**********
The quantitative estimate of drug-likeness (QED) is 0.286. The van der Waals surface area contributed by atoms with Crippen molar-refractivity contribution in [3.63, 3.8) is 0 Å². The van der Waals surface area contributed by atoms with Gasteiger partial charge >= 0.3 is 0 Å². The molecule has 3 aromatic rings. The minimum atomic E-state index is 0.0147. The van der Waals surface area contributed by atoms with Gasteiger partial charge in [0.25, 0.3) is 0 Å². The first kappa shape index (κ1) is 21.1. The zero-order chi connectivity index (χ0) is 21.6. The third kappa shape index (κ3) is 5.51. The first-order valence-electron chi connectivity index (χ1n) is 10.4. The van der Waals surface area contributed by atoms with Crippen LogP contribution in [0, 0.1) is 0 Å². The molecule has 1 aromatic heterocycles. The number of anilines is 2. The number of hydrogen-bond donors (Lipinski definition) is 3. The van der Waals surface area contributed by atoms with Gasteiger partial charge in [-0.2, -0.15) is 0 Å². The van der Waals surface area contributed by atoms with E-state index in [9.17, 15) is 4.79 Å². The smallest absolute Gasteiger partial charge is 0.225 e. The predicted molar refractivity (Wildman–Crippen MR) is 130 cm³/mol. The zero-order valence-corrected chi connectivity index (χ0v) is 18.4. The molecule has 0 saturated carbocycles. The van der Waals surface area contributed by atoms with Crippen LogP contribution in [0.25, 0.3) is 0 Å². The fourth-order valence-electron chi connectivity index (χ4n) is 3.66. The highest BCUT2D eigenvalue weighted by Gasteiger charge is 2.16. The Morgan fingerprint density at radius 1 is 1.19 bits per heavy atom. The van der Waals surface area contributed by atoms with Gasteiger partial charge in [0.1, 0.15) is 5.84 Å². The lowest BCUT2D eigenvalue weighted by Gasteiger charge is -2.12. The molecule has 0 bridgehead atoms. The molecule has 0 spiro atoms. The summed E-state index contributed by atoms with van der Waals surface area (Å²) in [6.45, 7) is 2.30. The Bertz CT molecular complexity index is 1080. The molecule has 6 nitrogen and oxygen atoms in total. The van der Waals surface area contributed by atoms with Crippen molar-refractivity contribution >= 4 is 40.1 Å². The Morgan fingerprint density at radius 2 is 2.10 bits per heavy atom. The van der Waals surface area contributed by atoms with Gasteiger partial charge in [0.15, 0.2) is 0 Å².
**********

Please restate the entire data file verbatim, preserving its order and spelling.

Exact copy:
The quantitative estimate of drug-likeness (QED) is 0.286. The van der Waals surface area contributed by atoms with Crippen molar-refractivity contribution in [3.63, 3.8) is 0 Å². The van der Waals surface area contributed by atoms with Gasteiger partial charge >= 0.3 is 0 Å². The molecule has 3 aromatic rings. The minimum atomic E-state index is 0.0147. The van der Waals surface area contributed by atoms with Gasteiger partial charge in [0.25, 0.3) is 0 Å². The first kappa shape index (κ1) is 21.1. The zero-order chi connectivity index (χ0) is 21.6. The third kappa shape index (κ3) is 5.51. The first-order valence-electron chi connectivity index (χ1n) is 10.4. The van der Waals surface area contributed by atoms with Crippen LogP contribution in [0, 0.1) is 0 Å². The molecule has 1 aromatic heterocycles. The number of anilines is 2. The number of hydrogen-bond donors (Lipinski definition) is 3. The van der Waals surface area contributed by atoms with Gasteiger partial charge in [-0.2, -0.15) is 0 Å². The van der Waals surface area contributed by atoms with E-state index in [9.17, 15) is 4.79 Å². The smallest absolute Gasteiger partial charge is 0.225 e. The predicted molar refractivity (Wildman–Crippen MR) is 130 cm³/mol. The zero-order valence-corrected chi connectivity index (χ0v) is 18.4. The molecule has 0 saturated carbocycles. The van der Waals surface area contributed by atoms with Crippen LogP contribution in [0.25, 0.3) is 0 Å². The fourth-order valence-electron chi connectivity index (χ4n) is 3.66. The highest BCUT2D eigenvalue weighted by Gasteiger charge is 2.16. The Morgan fingerprint density at radius 1 is 1.19 bits per heavy atom. The van der Waals surface area contributed by atoms with Gasteiger partial charge in [0.1, 0.15) is 5.84 Å². The lowest BCUT2D eigenvalue weighted by Gasteiger charge is -2.12. The molecule has 0 bridgehead atoms. The molecule has 0 spiro atoms. The summed E-state index contributed by atoms with van der Waals surface area (Å²) in [6.45, 7) is 2.30. The Bertz CT molecular complexity index is 1080. The molecule has 6 nitrogen and oxygen atoms in total. The van der Waals surface area contributed by atoms with Crippen molar-refractivity contribution >= 4 is 40.1 Å². The Morgan fingerprint density at radius 2 is 2.10 bits per heavy atom. The van der Waals surface area contributed by atoms with Gasteiger partial charge in [0.15, 0.2) is 0 Å².